This is an ongoing series of guest blogs written by TAG Cyber analysts in conjunction with various members of our SPHERE team. Offering insights from the perspective of the professional industry analysts combined with a technology company focused on the goal of establishing cyber hygiene. This article comes from a fearless leader, CEO & Founder of TAG Cyber, Edward Amoroso.
I have in front of me an early security manual published in 1996 for the IBM i mainframe. (I also managed to find an updated version from 2010 of the document here.) You might recall that during the era of mainframes, security was emerging as a new discipline, and the community was just beginning to decide which types of security controls would be important. It’s fun to look at the various topics that might seem old fashioned in this manual, such as securing job actions, sharing memory controls, and establishing library lists. Anyone who lived through the mainframe era will recognize these and similar tasks as being unique to early computer architectures and operations – and many of these methods have not survived to the modern era.
But notice also from the manual how dominant the focus is on identity, access, and permissions. Virtually the entire volume addresses some aspect of this topic – and none of the tasks look old-fashioned today. In fact, the table of contents – with some modernization of references – could easily apply to a current cloud or SaaS deployment of data and resources.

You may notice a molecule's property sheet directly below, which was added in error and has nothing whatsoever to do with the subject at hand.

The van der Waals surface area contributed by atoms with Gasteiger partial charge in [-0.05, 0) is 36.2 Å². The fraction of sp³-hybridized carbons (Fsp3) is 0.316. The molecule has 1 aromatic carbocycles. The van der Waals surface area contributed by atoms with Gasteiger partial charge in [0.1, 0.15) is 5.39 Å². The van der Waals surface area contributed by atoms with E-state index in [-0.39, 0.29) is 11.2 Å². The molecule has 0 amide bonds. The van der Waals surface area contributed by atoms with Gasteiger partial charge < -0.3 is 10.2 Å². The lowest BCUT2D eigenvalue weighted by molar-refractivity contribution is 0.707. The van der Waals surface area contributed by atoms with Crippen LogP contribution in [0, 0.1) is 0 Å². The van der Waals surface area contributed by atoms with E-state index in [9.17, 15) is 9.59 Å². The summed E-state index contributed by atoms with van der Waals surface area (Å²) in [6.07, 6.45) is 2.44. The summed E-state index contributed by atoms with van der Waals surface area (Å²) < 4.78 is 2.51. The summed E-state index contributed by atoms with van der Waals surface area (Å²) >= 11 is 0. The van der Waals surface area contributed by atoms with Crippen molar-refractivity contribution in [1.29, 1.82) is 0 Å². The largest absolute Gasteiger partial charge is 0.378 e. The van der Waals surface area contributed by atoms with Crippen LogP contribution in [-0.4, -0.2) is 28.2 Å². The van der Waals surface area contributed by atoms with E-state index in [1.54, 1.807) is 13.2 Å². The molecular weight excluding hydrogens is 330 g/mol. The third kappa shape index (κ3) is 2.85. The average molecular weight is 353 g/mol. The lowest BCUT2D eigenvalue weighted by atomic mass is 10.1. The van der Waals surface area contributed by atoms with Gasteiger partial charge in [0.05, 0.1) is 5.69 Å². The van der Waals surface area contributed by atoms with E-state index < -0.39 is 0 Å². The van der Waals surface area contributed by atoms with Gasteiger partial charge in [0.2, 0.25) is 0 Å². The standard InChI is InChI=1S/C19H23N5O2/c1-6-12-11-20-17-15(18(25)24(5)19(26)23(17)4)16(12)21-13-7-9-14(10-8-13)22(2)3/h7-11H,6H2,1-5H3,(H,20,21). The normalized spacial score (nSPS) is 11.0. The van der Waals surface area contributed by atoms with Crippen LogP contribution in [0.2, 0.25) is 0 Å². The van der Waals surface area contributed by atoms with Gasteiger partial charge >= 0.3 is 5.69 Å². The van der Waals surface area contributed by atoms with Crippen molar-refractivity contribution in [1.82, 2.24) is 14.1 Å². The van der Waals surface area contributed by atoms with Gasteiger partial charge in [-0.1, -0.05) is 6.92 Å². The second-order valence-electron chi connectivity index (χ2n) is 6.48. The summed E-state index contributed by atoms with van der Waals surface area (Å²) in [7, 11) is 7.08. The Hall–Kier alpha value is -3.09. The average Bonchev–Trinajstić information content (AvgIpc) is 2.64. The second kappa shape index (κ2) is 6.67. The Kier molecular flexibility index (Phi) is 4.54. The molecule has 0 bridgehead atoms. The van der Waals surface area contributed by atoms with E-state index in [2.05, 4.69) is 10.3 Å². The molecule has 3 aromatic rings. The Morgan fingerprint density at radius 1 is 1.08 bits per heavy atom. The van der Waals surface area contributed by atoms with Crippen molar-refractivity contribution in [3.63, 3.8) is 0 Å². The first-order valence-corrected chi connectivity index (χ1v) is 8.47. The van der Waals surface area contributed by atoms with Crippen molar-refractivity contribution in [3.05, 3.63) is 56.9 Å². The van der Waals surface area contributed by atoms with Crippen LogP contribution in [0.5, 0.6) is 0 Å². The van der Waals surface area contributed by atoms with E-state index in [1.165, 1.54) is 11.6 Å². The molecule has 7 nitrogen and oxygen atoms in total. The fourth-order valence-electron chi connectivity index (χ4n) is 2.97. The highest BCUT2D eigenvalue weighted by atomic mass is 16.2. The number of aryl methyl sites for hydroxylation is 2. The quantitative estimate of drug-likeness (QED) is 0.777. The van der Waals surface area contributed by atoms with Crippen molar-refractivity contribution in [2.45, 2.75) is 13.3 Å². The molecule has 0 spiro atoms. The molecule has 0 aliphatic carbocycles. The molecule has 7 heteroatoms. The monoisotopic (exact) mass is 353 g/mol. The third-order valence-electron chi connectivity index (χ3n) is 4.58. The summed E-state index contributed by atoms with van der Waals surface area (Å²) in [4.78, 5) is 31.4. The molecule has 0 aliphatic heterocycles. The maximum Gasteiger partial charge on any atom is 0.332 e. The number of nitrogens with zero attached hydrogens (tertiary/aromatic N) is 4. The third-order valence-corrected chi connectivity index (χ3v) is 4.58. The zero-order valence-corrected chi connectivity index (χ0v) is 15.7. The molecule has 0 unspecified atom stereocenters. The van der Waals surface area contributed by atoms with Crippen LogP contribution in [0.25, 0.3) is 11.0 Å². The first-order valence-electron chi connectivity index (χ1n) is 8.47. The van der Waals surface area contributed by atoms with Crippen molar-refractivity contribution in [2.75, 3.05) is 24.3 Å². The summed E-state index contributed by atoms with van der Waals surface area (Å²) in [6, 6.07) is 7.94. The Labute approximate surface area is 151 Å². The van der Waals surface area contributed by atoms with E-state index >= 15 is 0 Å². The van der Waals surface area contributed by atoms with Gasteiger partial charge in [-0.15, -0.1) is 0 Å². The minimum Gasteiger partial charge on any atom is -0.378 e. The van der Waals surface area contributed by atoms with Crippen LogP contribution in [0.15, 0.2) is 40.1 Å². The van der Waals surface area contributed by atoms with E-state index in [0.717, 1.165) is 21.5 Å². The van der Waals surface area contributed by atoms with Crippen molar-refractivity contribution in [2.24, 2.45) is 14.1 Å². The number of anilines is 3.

This clearly exemplifies the pervasive and on-going nature of permissions in cybersecurity – and it offers a roadmap to make the (perhaps not so bold) prediction that the concept of defining who can do what to which asset – and under which types of permissions – will remain a central primitive in the design of secure systems, well into the future. This appears certain.
Cybersecurity vendor, SPHERE, is thus well-positioned to support long-term engagements and planning efforts because identity hygiene, the pillar on which their solutions are built, has emerged as a mandatory task to ensure that the support structure for identity and access management (IAM) does not include misconfigurations, inaccurate data, or other exploitable vulnerabilities. It seems almost ironic, in fact, that perhaps the most important protections for future computing security support will be the foundational controls that have been present since the mainframe era. And while this might seem surprising, another interpretation is that this pervasive focus should provide comfort that our focus will not shift away from maintaining a secure foundational base.
What this means for your enterprise is that if you are beginning to plan for artificial intelligence, autonomous computing, and related emerging innovations, then the best actions that can be taken today involve making certain that these exciting new advances are not introduced to an insecure base. Cleaning up bad permissions in a sloppy IAM environment would be a great place to start.
As always, let us know what you think – and we look forward to hearing from you.